April 29, 2012 | Opinion

 

July 8, 2012 | Opinion
Many 1812 veterans are buried in local towns Guest Column by Sharon Myers The year 2012 is the bicentennial of the War of 1812. This is the seventh in a series of columns that Tallmadge Express is publishing featuring local veterans who served in the...  Read Story.
June 3, 2012 | Opinion
Summit County had musicians in the War of 1812 Guest Column by Sharon Myers The year 2012 is the bicentennial of the War of 1812. This is the sixth in a series of columns that Tallmadge Express is publishing on the war. Music and war do not seem to...  Read Story.
April 29, 2012 | Opinion
Taming of the wilderness: the early days of The Western Reserve Guest Column by Sharon Myers The year 2012 is the bicentennial of the War of 1812. This is the fifth in a series of columns that Tallmadge Express is publishing in remembrance of the war...  Read Story.

 

 

 

 

 

 

Series of Articles on War of 1812 published in Talmade Express:

Many 1812 veterans are buried in local towns
July 8, 2012 | Opinion
Many 1812 veterans are buried in local towns Guest Column by Sharon Myers The year 2012 is the bicentennial of the War of 1812. This is the seventh in a series of columns that Tallmadge Express is publishing featuring local veterans who served in the...  Read Story.
Summit County had musicians in the War of 1812
June 3, 2012 | Opinion
Summit County had musicians in the War of 1812 Guest Column by Sharon Myers The year 2012 is the bicentennial of the War of 1812. This is the sixth in a series of columns that Tallmadge Express is publishing on the war. Music and war do not seem to...  Read Story.
Early days of The Western Reserve
April 29, 2012 | Opinion
Taming of the wilderness: the early days of The Western Reserve Guest Column by Sharon Myers The year 2012 is the bicentennial of the War of 1812. This is the fifth in a series of columns that Tallmadge Express is publishing in remembrance of the war...  Read Story.

 

Many 1812 veterans are buried in local towns
July 8, 2012 | Opinion
Many 1812 veterans are buried in local towns Guest Column by Sharon Myers The year 2012 is the bicentennial of the War of 1812. This is the seventh in a series of columns that Tallmadge Express is publishing featuring local veterans who served in the...  Read Story.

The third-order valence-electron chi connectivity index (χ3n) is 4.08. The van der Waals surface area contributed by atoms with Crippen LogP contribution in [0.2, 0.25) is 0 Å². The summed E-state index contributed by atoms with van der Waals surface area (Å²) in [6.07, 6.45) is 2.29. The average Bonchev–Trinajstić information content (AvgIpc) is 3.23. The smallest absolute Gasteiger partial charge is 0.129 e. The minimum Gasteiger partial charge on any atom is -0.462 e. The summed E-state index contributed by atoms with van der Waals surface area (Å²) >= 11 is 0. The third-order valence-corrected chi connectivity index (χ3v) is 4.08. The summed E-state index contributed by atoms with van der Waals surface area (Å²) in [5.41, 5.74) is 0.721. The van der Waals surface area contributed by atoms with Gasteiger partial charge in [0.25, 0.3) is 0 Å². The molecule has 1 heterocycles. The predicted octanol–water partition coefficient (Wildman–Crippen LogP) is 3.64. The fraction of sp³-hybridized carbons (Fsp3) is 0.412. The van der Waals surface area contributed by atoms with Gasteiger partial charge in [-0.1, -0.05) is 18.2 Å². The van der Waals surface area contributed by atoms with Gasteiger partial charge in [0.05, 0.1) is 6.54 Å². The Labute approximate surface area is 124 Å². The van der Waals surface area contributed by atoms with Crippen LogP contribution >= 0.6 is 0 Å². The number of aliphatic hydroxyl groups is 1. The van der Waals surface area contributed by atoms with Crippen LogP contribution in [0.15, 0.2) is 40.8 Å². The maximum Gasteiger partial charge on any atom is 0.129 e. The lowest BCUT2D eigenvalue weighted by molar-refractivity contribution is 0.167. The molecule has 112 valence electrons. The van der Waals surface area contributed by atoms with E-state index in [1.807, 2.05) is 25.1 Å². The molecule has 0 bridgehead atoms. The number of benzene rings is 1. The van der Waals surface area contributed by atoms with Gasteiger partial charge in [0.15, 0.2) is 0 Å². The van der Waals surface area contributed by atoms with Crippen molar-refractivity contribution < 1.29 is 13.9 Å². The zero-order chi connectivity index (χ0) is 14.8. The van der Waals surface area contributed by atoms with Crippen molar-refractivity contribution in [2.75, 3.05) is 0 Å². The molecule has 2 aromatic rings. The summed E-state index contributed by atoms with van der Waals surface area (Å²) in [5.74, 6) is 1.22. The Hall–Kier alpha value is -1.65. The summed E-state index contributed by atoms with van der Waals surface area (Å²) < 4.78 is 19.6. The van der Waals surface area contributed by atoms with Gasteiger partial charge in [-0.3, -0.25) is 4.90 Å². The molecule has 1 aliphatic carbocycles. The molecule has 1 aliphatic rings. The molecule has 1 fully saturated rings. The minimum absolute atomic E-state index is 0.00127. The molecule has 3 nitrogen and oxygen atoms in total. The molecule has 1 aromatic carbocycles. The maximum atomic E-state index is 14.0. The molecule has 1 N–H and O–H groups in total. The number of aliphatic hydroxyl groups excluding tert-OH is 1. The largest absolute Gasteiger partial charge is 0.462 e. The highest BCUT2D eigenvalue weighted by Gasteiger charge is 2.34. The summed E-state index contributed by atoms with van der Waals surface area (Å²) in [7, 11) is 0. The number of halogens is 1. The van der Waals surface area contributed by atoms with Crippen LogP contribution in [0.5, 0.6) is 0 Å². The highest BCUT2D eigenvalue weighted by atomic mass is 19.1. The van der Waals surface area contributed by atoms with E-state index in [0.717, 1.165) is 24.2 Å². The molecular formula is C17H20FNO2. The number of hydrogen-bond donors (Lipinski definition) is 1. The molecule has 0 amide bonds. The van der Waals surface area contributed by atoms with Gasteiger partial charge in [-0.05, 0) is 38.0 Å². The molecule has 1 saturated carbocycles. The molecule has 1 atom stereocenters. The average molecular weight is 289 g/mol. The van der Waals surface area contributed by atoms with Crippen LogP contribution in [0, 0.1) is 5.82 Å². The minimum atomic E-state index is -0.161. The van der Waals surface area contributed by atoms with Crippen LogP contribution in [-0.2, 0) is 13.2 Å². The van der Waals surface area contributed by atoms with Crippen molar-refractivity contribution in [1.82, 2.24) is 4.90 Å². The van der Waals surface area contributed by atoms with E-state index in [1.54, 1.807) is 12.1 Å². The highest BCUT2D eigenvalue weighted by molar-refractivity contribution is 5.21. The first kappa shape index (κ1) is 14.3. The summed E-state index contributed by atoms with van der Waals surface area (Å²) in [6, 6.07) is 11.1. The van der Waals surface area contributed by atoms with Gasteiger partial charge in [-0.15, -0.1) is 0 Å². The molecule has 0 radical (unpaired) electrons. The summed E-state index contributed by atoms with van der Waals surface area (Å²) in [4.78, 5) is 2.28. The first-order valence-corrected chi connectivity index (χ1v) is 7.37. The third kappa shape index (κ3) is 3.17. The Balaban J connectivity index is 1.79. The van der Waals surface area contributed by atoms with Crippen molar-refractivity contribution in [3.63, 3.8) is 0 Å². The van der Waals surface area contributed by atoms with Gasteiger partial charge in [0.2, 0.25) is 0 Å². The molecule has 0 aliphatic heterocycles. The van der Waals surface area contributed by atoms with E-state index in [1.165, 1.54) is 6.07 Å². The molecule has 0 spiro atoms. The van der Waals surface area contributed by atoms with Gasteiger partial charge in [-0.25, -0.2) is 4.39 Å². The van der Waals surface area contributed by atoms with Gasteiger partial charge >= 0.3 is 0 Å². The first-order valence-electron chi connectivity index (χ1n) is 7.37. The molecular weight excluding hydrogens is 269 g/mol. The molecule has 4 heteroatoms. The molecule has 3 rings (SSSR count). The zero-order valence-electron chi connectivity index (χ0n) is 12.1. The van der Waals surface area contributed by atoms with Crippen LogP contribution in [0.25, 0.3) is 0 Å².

Summit County had musicians in the War of 1812
June 3, 2012 | Opinion
Summit County had musicians in the War of 1812 Guest Column by Sharon Myers The year 2012 is the bicentennial of the War of 1812. This is the sixth in a series of columns that Tallmadge Express is publishing on the war. Music and war do not seem to...  Read Story.
Early days of The Western Reserve
April 29, 2012 | Opinion
Taming of the wilderness: the early days of The Western Reserve Guest Column by Sharon Myers The year 2012 is the bicentennial of the War of 1812. This is the fifth in a series of columns that Tallmadge Express is publishing in remembrance of the war...  Read Story.

 

 

 

Many 1812 veterans are buried in local towns
July 8, 2012 | Opinion
Many 1812 veterans are buried in local towns Guest Column by Sharon Myers The year 2012 is the bicentennial of the War of 1812. This is the seventh in a series of columns that Tallmadge Express is publishing featuring local veterans who served in the...  Read Story.
Summit County had musicians in the War of 1812
June 3, 2012 | Opinion
Summit County had musicians in the War of 1812 Guest Column by Sharon Myers The year 2012 is the bicentennial of the War of 1812. This is the sixth in a series of columns that Tallmadge Express is publishing on the war. Music and war do not seem to...  Read Story.
Early days of The Western Reserve
April 29, 2012 | Opinion
Taming of the wilderness: the early days of The Western Reserve Guest Column by Sharon Myers The year 2012 is the bicentennial of the War of 1812. This is the fifth in a series of columns that Tallmadge Express is publishing in remembrance of the war...  Read Story.

 

Many 1812 veterans are buried in local towns
July 8, 2012 | Opinion
Many 1812 veterans are buried in local towns Guest Column by Sharon Myers The year 2012 is the bicentennial of the War of 1812. This is the seventh in a series of columns that Tallmadge Express is publishing featuring local veterans who served in the...  Read Story.
Summit County had musicians in the War of 1812
June 3, 2012 | Opinion
Summit County had musicians in the War of 1812 Guest Column by Sharon Myers The year 2012 is the bicentennial of the War of 1812. This is the sixth in a series of columns that Tallmadge Express is publishing on the war. Music and war do not seem to...  Read Story.
Early days of The Western Reserve
April 29, 2012 | Opinion
Taming of the wilderness: the early days of The Western Reserve Guest Column by Sharon Myers The year 2012 is the bicentennial of the War of 1812. This is the fifth in a series of columns that Tallmadge Express is publishing in remembrance of the war...  Read Story.